[]'s

              Rafael C.P.

              PS: sorry, the first e-mail was sent only to you, Eray.

              On Sun, Feb 20, 2011 at 1:04 PM, Eray Ozkural <examachine@...> wrote:
              I suppose if indeed it was that way, it would have to work on RNN's not just MLFF nets. There are some back-propagation variants for RNN's, one of them is due to Schmidhuber I suppose.

              Best,

              On Sun, Feb 20, 2011 at 2:13 PM, Rafael Pinto <kurama.youko.br@gmail.com> wrote:


              Exactly what I've commented on physorg.

              "Actually, it was thought for long that the backpropagation algorithm wasn't biologically plausible because it needs backwards connections. This study shows it's indeed the case and brings more biological plausibility to the Multi Layer Perceptron (just one type of artificial neural network among many)."

              Rafael C.P.


              On Sat, Feb 19, 2011 at 10:56 PM, Eray Ozkural <erayo@...> wrote:
               

              Well obviously what the mechanism brings to mind first, right? That it is a kind of back-propagation learning.

              On Sat, Feb 19, 2011 at 11:55 PM, Antoan Bekele <antoan@...> wrote:


              Say what?

               

              From: ai-philosophy@yahoogroups.com [mailto:ai-philosophy@yahoogroups.com] On Behalf Of Eray Ozkural
              Sent: 19 February 2011 02:41
              To: ai-philosophy@yahoogroups.com
              Cc: Ray Gardener
              Subject: Re: [ai-philosophy] Axons communicate in reverse

               

               

              < div id=ygrp-text>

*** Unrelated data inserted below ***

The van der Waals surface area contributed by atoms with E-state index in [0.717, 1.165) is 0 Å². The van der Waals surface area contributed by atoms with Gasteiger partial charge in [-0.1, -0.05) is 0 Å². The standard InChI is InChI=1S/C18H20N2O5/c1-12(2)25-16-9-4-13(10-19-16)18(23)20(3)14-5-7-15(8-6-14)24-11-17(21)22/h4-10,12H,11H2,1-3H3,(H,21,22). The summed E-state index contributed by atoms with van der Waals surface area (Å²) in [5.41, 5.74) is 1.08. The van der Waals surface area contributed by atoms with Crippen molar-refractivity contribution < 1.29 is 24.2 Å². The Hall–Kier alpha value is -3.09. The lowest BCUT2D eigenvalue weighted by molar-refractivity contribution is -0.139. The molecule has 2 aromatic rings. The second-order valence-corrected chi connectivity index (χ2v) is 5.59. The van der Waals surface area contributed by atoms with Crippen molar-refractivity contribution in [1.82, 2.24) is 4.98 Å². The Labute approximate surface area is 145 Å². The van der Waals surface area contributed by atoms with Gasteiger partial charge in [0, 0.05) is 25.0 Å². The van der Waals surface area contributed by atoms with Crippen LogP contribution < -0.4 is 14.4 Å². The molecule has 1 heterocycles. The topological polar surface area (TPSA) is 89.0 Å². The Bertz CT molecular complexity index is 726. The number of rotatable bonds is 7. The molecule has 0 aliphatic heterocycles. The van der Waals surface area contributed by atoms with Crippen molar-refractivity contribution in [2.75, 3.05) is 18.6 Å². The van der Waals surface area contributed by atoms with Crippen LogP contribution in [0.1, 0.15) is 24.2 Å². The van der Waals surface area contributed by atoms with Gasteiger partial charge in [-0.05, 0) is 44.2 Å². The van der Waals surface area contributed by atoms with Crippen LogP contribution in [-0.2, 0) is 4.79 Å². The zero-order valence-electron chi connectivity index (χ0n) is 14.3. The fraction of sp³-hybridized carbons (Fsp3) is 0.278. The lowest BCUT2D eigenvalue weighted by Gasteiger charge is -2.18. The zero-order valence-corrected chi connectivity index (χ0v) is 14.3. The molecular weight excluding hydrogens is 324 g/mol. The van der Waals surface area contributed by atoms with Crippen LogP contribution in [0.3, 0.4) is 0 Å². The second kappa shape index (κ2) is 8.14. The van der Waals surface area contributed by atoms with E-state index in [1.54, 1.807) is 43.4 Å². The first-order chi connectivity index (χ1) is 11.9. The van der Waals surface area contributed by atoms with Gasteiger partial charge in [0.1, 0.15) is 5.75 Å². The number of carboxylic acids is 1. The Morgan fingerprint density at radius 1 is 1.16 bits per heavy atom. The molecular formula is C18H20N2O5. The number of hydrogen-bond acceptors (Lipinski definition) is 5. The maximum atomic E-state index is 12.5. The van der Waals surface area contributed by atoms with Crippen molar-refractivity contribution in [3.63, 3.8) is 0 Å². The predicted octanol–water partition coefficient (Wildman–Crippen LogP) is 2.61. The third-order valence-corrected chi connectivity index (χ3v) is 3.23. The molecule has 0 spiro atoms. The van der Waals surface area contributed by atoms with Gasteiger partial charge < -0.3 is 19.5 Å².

Or it's back propagation? :P

              On Fri, Feb 18, 2011 at 11:19 PM, Ray Gardener <rayg@...> wrote:

              Neat... it's almost like a higher-level effect. The immediate firing is
              the low-level, knee-jerk reaction, then the later firing is as if there
              was some deeper meditation over inputs going on.

              Ray



              On 2/18/2011 7:19 AM, Eray Ozkural wrote:
              > http://www.physorg.com/news/2011-02-rewrite-textbooks-conventional-wisdom-neurons.html
              >
              >
              >
              > looks like  significant discovery. would neuroscience buffs care to
              > comment?
              >
              > -- Eray Ozkural, PhD candid ate.  Comp. Sci. Dept., Bilkent

              ------------------------------------

              Yahoo! Groups Links

              <*> To visit your group on the web, go to:
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              --
              Eray Ozkural, PhD candidate.  Comp. Sci. Dept., Bilkent University, Ankara
              http://groups.yahoo.com/group/ai-philosophy
              http://myspace.com/arizanesil http://myspace.com/malfunct






              --
              Eray Ozkural, PhD candidate.  Comp. Sci. Dept., Bilkent University, Ankara
              http://groups.yahoo.com/group/ai-philosophy